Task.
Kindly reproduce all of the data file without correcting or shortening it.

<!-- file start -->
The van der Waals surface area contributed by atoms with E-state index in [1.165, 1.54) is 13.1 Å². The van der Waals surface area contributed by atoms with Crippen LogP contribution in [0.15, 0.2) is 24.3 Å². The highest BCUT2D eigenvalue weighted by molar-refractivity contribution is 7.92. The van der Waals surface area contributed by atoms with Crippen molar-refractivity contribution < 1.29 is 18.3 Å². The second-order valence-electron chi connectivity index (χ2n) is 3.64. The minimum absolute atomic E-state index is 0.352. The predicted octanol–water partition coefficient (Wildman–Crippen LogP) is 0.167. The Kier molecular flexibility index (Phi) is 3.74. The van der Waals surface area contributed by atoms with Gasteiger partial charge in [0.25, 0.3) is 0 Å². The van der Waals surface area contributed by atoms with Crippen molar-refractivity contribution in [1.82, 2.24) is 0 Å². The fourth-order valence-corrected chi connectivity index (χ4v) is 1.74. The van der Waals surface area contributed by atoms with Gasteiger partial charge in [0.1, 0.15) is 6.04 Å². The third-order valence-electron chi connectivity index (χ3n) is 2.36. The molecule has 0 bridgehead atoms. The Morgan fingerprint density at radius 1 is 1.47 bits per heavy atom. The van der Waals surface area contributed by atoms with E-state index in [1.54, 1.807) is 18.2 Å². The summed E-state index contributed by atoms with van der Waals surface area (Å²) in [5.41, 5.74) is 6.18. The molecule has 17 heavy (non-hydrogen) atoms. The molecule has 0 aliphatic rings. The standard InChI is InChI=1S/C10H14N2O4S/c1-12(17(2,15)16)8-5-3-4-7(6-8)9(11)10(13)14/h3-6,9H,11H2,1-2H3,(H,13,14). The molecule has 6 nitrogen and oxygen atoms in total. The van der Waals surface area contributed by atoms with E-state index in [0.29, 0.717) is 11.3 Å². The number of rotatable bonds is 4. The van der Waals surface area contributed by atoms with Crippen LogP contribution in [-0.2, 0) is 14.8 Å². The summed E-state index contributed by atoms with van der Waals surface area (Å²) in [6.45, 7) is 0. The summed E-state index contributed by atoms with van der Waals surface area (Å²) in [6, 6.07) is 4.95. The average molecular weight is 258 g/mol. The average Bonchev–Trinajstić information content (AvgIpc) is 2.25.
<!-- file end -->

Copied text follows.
The van der Waals surface area contributed by atoms with E-state index in [1.165, 1.54) is 13.1 Å². The van der Waals surface area contributed by atoms with Crippen LogP contribution in [0.15, 0.2) is 24.3 Å². The highest BCUT2D eigenvalue weighted by molar-refractivity contribution is 7.92. The van der Waals surface area contributed by atoms with Crippen molar-refractivity contribution < 1.29 is 18.3 Å². The second-order valence-electron chi connectivity index (χ2n) is 3.64. The minimum absolute atomic E-state index is 0.352. The predicted octanol–water partition coefficient (Wildman–Crippen LogP) is 0.167. The Kier molecular flexibility index (Phi) is 3.74. The van der Waals surface area contributed by atoms with Gasteiger partial charge in [0.25, 0.3) is 0 Å². The van der Waals surface area contributed by atoms with Crippen molar-refractivity contribution in [1.82, 2.24) is 0 Å². The fourth-order valence-corrected chi connectivity index (χ4v) is 1.74. The van der Waals surface area contributed by atoms with Gasteiger partial charge in [0.1, 0.15) is 6.04 Å². The third-order valence-electron chi connectivity index (χ3n) is 2.36. The molecule has 0 bridgehead atoms. The Morgan fingerprint density at radius 1 is 1.47 bits per heavy atom. The van der Waals surface area contributed by atoms with E-state index in [1.54, 1.807) is 18.2 Å². The summed E-state index contributed by atoms with van der Waals surface area (Å²) in [5.41, 5.74) is 6.18. The molecule has 17 heavy (non-hydrogen) atoms. The molecule has 0 aliphatic rings. The standard InChI is InChI=1S/C10H14N2O4S/c1-12(17(2,15)16)8-5-3-4-7(6-8)9(11)10(13)14/h3-6,9H,11H2,1-2H3,(H,13,14). The molecule has 6 nitrogen and oxygen atoms in total. The van der Waals surface area contributed by atoms with E-state index in [0.29, 0.717) is 11.3 Å². The number of rotatable bonds is 4. The van der Waals surface area contributed by atoms with Crippen LogP contribution in [-0.2, 0) is 14.8 Å². The summed E-state index contributed by atoms with van der Waals surface area (Å²) in [6.45, 7) is 0. The summed E-state index contributed by atoms with van der Waals surface area (Å²) in [6, 6.07) is 4.95. The average molecular weight is 258 g/mol. The average Bonchev–Trinajstić information content (AvgIpc) is 2.25.